Prejudice goes beyond colour. Cornwall and Devon have dialect words, 'grockle' is Devonian for a Cornish person, 'emmet' is the Cornish equivalent. Both now mean anyone not local. There was friendly prejudice across the Tamar years before colour was an issue. The Gun Field in Exmouth mounted Parliamentarian guns to prevent Royalists lifting the siege of Exeter.

Highlighting the needy with Anthony Bernard.

Ireland's problems are also serious with the imminent anniversary of the Good Friday agreement. Northern Ireland loyalists resist a boundary in the Irish sea to keep the Irish Republic cosy within the EU. The alternative, obviously, was for goods to be checked instead when crossing from the Republic to mainland Europe. Now the 'Windsor Framework' tries to balance the EU and UK to keep people happy and satisfy the ambitions of various politicians, while the EU and the Republic still try to hang on to Northern Ireland.

Sausages, Pork Pies and Wensleydale cheese will become available in Northern Ireland. Returning from Paris on a Eurostar years ago, there were jealous stares when I lunched on a saved up pork pie. Perhaps expat Brits living in France will holiday in Ireland, stocking up with cases of sausages, pies and strong cheddar. With no boundary inside Ireland and free EU movement between Cork and Roscoff they could get home unchallenged. Someone could write a story or a film about this, whether comedy or tragedy depends on the author and whether French customs officials start inspections in Roscoff.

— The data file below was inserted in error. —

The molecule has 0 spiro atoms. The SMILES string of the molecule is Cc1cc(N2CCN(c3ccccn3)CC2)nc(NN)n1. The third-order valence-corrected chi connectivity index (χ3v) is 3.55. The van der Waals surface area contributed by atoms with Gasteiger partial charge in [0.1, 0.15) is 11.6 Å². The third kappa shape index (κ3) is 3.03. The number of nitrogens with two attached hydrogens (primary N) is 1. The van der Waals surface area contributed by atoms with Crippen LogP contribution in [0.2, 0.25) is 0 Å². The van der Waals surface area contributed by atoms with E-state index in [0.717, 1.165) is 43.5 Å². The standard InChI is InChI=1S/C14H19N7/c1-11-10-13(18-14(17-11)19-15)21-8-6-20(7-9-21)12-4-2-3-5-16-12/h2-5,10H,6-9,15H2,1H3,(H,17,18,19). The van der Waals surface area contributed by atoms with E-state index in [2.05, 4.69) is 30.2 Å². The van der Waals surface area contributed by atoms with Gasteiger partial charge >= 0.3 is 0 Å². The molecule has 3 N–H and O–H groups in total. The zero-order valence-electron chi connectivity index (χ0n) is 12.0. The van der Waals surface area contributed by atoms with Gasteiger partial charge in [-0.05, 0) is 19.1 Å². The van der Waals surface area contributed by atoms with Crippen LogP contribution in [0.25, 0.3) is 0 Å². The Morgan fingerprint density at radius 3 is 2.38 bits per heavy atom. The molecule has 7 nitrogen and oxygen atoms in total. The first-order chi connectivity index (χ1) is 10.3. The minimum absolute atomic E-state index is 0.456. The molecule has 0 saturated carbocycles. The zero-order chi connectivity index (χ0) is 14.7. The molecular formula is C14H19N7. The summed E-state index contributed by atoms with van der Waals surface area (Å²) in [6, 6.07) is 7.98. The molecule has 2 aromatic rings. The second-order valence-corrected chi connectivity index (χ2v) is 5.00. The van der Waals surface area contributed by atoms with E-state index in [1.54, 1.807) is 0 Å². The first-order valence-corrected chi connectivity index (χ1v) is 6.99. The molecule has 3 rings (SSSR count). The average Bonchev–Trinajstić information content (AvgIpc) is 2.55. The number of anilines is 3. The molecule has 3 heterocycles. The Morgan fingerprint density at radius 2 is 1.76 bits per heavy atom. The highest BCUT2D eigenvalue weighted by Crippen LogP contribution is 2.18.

Windsor Guildhall was the venue chosen to announce the Framework. The town council 330 years ago insisted Christopher Wren's design should include extra pillars for support. The pillars were included but a few inches short, leaving a gap at the top as you can see today, confirming Christopher Wren's confidence that they were unnecessary. Maybe that is good example for well designed frameworks.

When first in Michigan, I went to a church with 99% black congregation and was well accepted, though white. When we were asked to offer peace to our neighbour, the whole congregation sought everyone they knew anywhere in the church for a greeting or hug, taking 30 minutes. Six miles further west, the same point with a mainly white congregation took barely one minute to share a brief handshake. The difference was behaviour, not skin colour.

The Challenger disaster was an event most of us remember; a space rocket exploded soon after launch killing all on board. Some propellant seals failed because they had been frozen the night before launch. The engineers all knew that would happen if the weather was too cold, but managers and decision makers were keen to stick to the schedule. In the inquiry, it was apparent that technical staff had expressed themselves badly, while managers were much more articulate and persuasive in pressing ahead with their fatally wrong decision.

It is not the colour of people's skin that besets us, but politicians and journalists who try to turn everything into political shades of blue, red, purple, yellow or green, race or gender, to suit their own programmes. We have real problems, lots of them, needing clear decisions. Did you see the bumper sticker: "Remember Guy Fawkes, the only person who went to Parliament intending to keep his promise!"?

The whole world is in turmoil; recession and inflation are bad worldwide. Many are really needy but some are just greedy. Who will be brave enough to sort it out?